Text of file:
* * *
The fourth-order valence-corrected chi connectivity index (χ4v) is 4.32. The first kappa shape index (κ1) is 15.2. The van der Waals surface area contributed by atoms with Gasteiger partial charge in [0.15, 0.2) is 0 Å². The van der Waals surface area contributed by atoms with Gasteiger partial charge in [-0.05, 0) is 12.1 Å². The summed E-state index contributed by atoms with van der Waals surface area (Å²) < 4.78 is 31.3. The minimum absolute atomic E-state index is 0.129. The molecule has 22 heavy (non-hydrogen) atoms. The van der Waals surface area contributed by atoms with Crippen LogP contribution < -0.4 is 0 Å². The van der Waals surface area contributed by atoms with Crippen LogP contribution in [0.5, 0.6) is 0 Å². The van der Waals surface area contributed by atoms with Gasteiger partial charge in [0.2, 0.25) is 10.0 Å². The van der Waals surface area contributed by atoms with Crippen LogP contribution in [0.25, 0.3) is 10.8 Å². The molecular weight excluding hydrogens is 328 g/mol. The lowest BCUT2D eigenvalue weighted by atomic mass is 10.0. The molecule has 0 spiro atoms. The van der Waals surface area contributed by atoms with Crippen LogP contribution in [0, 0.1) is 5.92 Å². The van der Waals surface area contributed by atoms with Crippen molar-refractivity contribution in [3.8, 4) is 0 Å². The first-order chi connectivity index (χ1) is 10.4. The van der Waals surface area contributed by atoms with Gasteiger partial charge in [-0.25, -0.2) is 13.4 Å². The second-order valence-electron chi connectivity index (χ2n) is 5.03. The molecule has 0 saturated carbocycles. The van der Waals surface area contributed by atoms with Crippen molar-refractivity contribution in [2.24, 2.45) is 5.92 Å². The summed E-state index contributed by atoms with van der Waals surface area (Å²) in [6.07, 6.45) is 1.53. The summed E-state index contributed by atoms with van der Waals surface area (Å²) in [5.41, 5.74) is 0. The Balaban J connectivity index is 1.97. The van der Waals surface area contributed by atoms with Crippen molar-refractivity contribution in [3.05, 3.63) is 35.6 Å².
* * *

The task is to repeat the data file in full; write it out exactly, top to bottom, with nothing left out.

The fourth-order valence-corrected chi connectivity index (χ4v) is 4.32. The first kappa shape index (κ1) is 15.2. The van der Waals surface area contributed by atoms with Gasteiger partial charge in [0.15, 0.2) is 0 Å². The van der Waals surface area contributed by atoms with Gasteiger partial charge in [-0.05, 0) is 12.1 Å². The summed E-state index contributed by atoms with van der Waals surface area (Å²) < 4.78 is 31.3. The minimum absolute atomic E-state index is 0.129. The molecule has 22 heavy (non-hydrogen) atoms. The van der Waals surface area contributed by atoms with Crippen LogP contribution < -0.4 is 0 Å². The van der Waals surface area contributed by atoms with Crippen LogP contribution in [0.5, 0.6) is 0 Å². The van der Waals surface area contributed by atoms with Gasteiger partial charge in [0.2, 0.25) is 10.0 Å². The van der Waals surface area contributed by atoms with Crippen LogP contribution in [0.25, 0.3) is 10.8 Å². The molecular weight excluding hydrogens is 328 g/mol. The lowest BCUT2D eigenvalue weighted by atomic mass is 10.0. The molecule has 0 spiro atoms. The van der Waals surface area contributed by atoms with Crippen LogP contribution in [0, 0.1) is 5.92 Å². The van der Waals surface area contributed by atoms with Crippen molar-refractivity contribution in [3.8, 4) is 0 Å². The first-order chi connectivity index (χ1) is 10.4. The van der Waals surface area contributed by atoms with Gasteiger partial charge in [-0.25, -0.2) is 13.4 Å². The second-order valence-electron chi connectivity index (χ2n) is 5.03. The molecule has 0 saturated carbocycles. The van der Waals surface area contributed by atoms with Crippen molar-refractivity contribution in [2.24, 2.45) is 5.92 Å². The summed E-state index contributed by atoms with van der Waals surface area (Å²) in [6.07, 6.45) is 1.53. The summed E-state index contributed by atoms with van der Waals surface area (Å²) in [5.41, 5.74) is 0. The Balaban J connectivity index is 1.97. The van der Waals surface area contributed by atoms with Crippen molar-refractivity contribution in [3.05, 3.63) is 35.6 Å².